Born in Barcelona, Catalonia, he showed keen interest in the works of his uncle, the painter Josep Maria Sert, and of Gaudí. He studied architecture at the Escola Superior d'Arquitectura in Barcelona and set up his own studio in 1929. That same year he moved to Paris, in response to an invitation from Le Corbusier to work for him (without payment). Returning to Barcelona in 1930, he continued his practice there until 1937. During the 1930s, he co-founded the group GATCPAC (Grup d'Artistes i Tècnics Catalans per al Progrés de l'Arquitectura Contemporània, i.e. Group of Catalan Artists and Technicians for the Progress of Contemporary Architecture), which later became, with the addition of the western and north groups, the GATEPAC (Grupo de Artistas y Técnicos Españoles para el Progreso de l'Arquitectura Contemporánea), which was in turn the Spanish branch of the Congrès International d'Architecture Moderne (CIAM). Sometime later, he became President of CIAM (1947-56). He created several outstanding pieces of modern architecture during this period, such as the week-end house in El Garraf, Catalonia, Spain (1935), the Central Dispensary of Barcelona (1935) and the Master Plan for the City of Barcelona (1933-35). From 1937 through 1939 he lived in Paris, where he designed the Spanish Republic's pavilion at the World's Fair, the Paris Exposition of 1937. For the artistic content of the building, Sert called on his Spanish artist friends Picasso, Miró, and Calder; Picasso's contribution was Guernica and became the focal attraction of Sert's design.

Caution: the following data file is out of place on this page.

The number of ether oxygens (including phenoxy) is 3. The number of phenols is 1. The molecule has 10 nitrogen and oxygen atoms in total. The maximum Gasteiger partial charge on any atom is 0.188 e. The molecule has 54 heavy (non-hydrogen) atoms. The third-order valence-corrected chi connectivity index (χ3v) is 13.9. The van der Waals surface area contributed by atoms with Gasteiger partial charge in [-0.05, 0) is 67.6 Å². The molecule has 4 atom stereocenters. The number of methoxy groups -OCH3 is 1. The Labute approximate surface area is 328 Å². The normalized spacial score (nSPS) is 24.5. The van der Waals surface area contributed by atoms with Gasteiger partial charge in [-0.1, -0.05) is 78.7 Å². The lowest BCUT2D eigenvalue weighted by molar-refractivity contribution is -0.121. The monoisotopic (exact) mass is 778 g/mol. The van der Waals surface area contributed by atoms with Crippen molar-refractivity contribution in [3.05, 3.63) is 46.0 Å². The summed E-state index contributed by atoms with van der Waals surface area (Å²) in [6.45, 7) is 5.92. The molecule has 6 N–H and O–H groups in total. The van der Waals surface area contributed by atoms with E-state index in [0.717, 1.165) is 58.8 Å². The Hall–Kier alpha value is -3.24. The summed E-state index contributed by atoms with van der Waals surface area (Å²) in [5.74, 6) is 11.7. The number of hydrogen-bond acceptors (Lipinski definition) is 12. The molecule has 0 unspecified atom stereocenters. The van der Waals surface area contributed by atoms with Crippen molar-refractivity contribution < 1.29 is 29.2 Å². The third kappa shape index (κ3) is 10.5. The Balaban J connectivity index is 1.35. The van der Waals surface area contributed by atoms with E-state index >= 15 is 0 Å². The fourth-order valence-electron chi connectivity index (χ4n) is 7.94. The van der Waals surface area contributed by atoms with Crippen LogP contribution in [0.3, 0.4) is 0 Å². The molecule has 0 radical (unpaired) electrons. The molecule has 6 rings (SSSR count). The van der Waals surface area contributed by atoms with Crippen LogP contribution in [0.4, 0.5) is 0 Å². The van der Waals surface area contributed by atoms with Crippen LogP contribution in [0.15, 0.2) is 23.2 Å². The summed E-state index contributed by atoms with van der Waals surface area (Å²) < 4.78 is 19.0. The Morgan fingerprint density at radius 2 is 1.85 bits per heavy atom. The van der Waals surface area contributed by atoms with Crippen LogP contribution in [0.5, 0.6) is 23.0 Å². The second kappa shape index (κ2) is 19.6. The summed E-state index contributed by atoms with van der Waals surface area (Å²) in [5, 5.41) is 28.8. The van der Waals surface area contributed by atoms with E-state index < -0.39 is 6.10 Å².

In 1952, Sert held a one-year Visiting Professorship at Yale University. The following year he became Dean of the Harvard Graduate School of Design (1953-1969). There, he initiated the world's first degree program in urban design; integrated the programs of architecture, planning, landscape and urban design, and taught many of today's leading architects. During this period he served on the Advisory Board of the newly created Graham Foundation in Chicago, Illinois.
In 1955, Sert founded a studio in Cambridge, Massachusetts, which in 1958 became a partnership with Huson Jackson and Ronald Gourley. Joseph Zalewski was the Associate and continued to be in the firm Sert, Jackson and Associate founded in 1963. The studio designed many well-known projects including the Maeght Foundation (1959-64) in southern France, the Fundació Miró (museum) in Barcelona (1975) and quite a few buildings for Harvard University, including Holyoke Center (1958-65), the Harvard Science Center (1969-72), Peabody Terrace (apartments, 1962-64), and the Center for the Study of World Religions at the Harvard Divinity School. Among other notable buildings in the vicinity are a complex at Boston University including its law school, student union, and main library (1960-65), Sert's home in Cambridge, as well as the Martin Luther King elementary school (1968-71), located across from Peabody Terrace. In New York, he completed the Eastwood and Westview apartments on Roosevelt Island, NYC (1976).
In 1961, Sert brought Le Corbusier to the United States to design the Carpenter Center for the Visual Arts at Harvard, and a gallery in the Carpenter Center is now named in Sert's honor. In 1981 he received the AIA Gold Medal.
Josep Lluis Sert counted amongst his close friends the likes of Alexander Calder, Joan Miró, Georges Braque, and Marc Chagall, for whom he designed studios and homes. He brought art into the Harvard curriculum through his commissioning of the Carpenter Center and his subsequent avid support for it. His design for the Fondation Maeght in Saint-Paul-de-Vence, France, the Fundació Joan Miró in Barcelona and the Museum School were more than an architect-client relationship, they were partnerships in the discovery of modern art.
Among Sert's students and colleagues in his studio were leading and past master architects from the United States, Spain, France, Bolivia and Brazil, Venezuela, as well as Dolf Schnebli of Switzerland, Fumihiko Maki of Japan, Christopher Charles Benninger of India; and many more.